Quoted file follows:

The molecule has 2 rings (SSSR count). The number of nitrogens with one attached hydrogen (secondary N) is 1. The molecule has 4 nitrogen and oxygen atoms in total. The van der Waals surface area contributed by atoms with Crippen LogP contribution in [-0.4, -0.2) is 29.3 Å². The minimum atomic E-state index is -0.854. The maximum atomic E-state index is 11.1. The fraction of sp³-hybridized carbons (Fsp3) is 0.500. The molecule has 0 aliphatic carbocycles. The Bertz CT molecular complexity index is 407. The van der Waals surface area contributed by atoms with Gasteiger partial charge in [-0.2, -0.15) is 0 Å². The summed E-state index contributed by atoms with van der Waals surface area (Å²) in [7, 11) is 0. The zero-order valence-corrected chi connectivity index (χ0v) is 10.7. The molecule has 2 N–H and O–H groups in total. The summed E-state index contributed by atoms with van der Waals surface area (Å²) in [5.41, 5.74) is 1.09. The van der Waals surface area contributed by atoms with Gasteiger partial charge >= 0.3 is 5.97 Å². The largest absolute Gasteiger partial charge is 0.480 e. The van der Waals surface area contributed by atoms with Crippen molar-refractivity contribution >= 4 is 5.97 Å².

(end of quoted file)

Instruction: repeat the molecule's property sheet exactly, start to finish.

The molecule has 2 rings (SSSR count). The number of nitrogens with one attached hydrogen (secondary N) is 1. The molecule has 4 nitrogen and oxygen atoms in total. The van der Waals surface area contributed by atoms with Crippen LogP contribution in [-0.4, -0.2) is 29.3 Å². The minimum atomic E-state index is -0.854. The maximum atomic E-state index is 11.1. The fraction of sp³-hybridized carbons (Fsp3) is 0.500. The molecule has 0 aliphatic carbocycles. The Bertz CT molecular complexity index is 407. The van der Waals surface area contributed by atoms with Gasteiger partial charge in [-0.2, -0.15) is 0 Å². The summed E-state index contributed by atoms with van der Waals surface area (Å²) in [7, 11) is 0. The zero-order valence-corrected chi connectivity index (χ0v) is 10.7. The molecule has 2 N–H and O–H groups in total. The summed E-state index contributed by atoms with van der Waals surface area (Å²) in [5.41, 5.74) is 1.09. The van der Waals surface area contributed by atoms with Gasteiger partial charge >= 0.3 is 5.97 Å². The largest absolute Gasteiger partial charge is 0.480 e. The van der Waals surface area contributed by atoms with Crippen molar-refractivity contribution >= 4 is 5.97 Å².